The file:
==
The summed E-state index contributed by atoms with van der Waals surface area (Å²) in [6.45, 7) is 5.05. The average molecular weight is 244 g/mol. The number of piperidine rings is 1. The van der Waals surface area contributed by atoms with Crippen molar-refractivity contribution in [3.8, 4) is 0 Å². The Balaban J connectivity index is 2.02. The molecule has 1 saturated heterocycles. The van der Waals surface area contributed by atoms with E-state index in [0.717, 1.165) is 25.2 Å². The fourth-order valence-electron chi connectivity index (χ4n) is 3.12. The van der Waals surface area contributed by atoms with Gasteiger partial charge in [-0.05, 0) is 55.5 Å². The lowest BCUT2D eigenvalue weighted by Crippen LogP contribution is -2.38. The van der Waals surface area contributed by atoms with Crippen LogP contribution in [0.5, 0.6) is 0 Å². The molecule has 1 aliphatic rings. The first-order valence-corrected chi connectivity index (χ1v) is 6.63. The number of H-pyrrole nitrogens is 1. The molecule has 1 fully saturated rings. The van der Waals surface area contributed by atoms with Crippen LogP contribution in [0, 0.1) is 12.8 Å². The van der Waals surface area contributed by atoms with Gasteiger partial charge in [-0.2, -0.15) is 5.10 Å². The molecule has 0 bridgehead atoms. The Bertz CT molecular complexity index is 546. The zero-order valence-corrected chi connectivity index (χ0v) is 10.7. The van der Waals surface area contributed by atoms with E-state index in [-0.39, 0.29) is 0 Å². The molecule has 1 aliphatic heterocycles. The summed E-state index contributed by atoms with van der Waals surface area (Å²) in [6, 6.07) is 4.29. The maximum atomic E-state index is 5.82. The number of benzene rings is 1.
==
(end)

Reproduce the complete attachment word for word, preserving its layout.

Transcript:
The summed E-state index contributed by atoms with van der Waals surface area (Å²) in [6.45, 7) is 5.05. The average molecular weight is 244 g/mol. The number of piperidine rings is 1. The van der Waals surface area contributed by atoms with Crippen molar-refractivity contribution in [3.8, 4) is 0 Å². The Balaban J connectivity index is 2.02. The molecule has 1 saturated heterocycles. The van der Waals surface area contributed by atoms with E-state index in [0.717, 1.165) is 25.2 Å². The fourth-order valence-electron chi connectivity index (χ4n) is 3.12. The van der Waals surface area contributed by atoms with Gasteiger partial charge in [-0.05, 0) is 55.5 Å². The lowest BCUT2D eigenvalue weighted by Crippen LogP contribution is -2.38. The van der Waals surface area contributed by atoms with Crippen LogP contribution in [0.5, 0.6) is 0 Å². The molecule has 1 aliphatic rings. The first-order valence-corrected chi connectivity index (χ1v) is 6.63. The number of H-pyrrole nitrogens is 1. The molecule has 1 fully saturated rings. The van der Waals surface area contributed by atoms with Crippen LogP contribution in [0, 0.1) is 12.8 Å². The van der Waals surface area contributed by atoms with Gasteiger partial charge in [-0.2, -0.15) is 5.10 Å². The molecule has 0 bridgehead atoms. The Bertz CT molecular complexity index is 546. The zero-order valence-corrected chi connectivity index (χ0v) is 10.7. The van der Waals surface area contributed by atoms with E-state index in [-0.39, 0.29) is 0 Å². The molecule has 1 aliphatic heterocycles. The summed E-state index contributed by atoms with van der Waals surface area (Å²) in [6, 6.07) is 4.29. The maximum atomic E-state index is 5.82. The number of benzene rings is 1.